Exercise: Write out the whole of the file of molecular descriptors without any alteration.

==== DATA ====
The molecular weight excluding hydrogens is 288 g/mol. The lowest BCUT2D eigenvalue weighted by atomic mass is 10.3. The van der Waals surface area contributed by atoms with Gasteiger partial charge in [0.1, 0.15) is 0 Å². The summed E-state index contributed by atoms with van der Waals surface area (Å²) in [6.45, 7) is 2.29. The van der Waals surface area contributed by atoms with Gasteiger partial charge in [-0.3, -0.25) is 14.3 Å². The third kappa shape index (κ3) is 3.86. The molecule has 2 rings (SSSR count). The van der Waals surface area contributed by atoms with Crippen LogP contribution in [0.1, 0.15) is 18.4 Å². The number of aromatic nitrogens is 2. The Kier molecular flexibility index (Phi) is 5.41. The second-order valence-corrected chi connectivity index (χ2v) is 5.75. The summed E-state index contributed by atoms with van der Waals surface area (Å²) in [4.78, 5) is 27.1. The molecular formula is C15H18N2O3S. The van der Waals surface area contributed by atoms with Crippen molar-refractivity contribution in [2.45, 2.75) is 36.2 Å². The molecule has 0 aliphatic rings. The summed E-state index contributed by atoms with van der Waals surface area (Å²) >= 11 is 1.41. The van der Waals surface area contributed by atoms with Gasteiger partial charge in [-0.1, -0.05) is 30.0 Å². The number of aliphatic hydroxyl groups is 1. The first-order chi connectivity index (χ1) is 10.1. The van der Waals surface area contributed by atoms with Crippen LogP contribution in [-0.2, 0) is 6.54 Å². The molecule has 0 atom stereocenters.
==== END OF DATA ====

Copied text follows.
The molecular weight excluding hydrogens is 288 g/mol. The lowest BCUT2D eigenvalue weighted by atomic mass is 10.3. The van der Waals surface area contributed by atoms with Gasteiger partial charge in [0.1, 0.15) is 0 Å². The summed E-state index contributed by atoms with van der Waals surface area (Å²) in [6.45, 7) is 2.29. The van der Waals surface area contributed by atoms with Gasteiger partial charge in [-0.3, -0.25) is 14.3 Å². The third kappa shape index (κ3) is 3.86. The molecule has 2 rings (SSSR count). The van der Waals surface area contributed by atoms with Crippen LogP contribution in [0.1, 0.15) is 18.4 Å². The number of aromatic nitrogens is 2. The Kier molecular flexibility index (Phi) is 5.41. The second-order valence-corrected chi connectivity index (χ2v) is 5.75. The summed E-state index contributed by atoms with van der Waals surface area (Å²) in [4.78, 5) is 27.1. The molecular formula is C15H18N2O3S. The van der Waals surface area contributed by atoms with Crippen molar-refractivity contribution in [2.45, 2.75) is 36.2 Å². The molecule has 0 aliphatic rings. The summed E-state index contributed by atoms with van der Waals surface area (Å²) >= 11 is 1.41. The van der Waals surface area contributed by atoms with Gasteiger partial charge in [-0.1, -0.05) is 30.0 Å². The number of aliphatic hydroxyl groups is 1. The first-order chi connectivity index (χ1) is 10.1. The van der Waals surface area contributed by atoms with Crippen LogP contribution in [-0.2, 0) is 6.54 Å². The molecule has 0 atom stereocenters.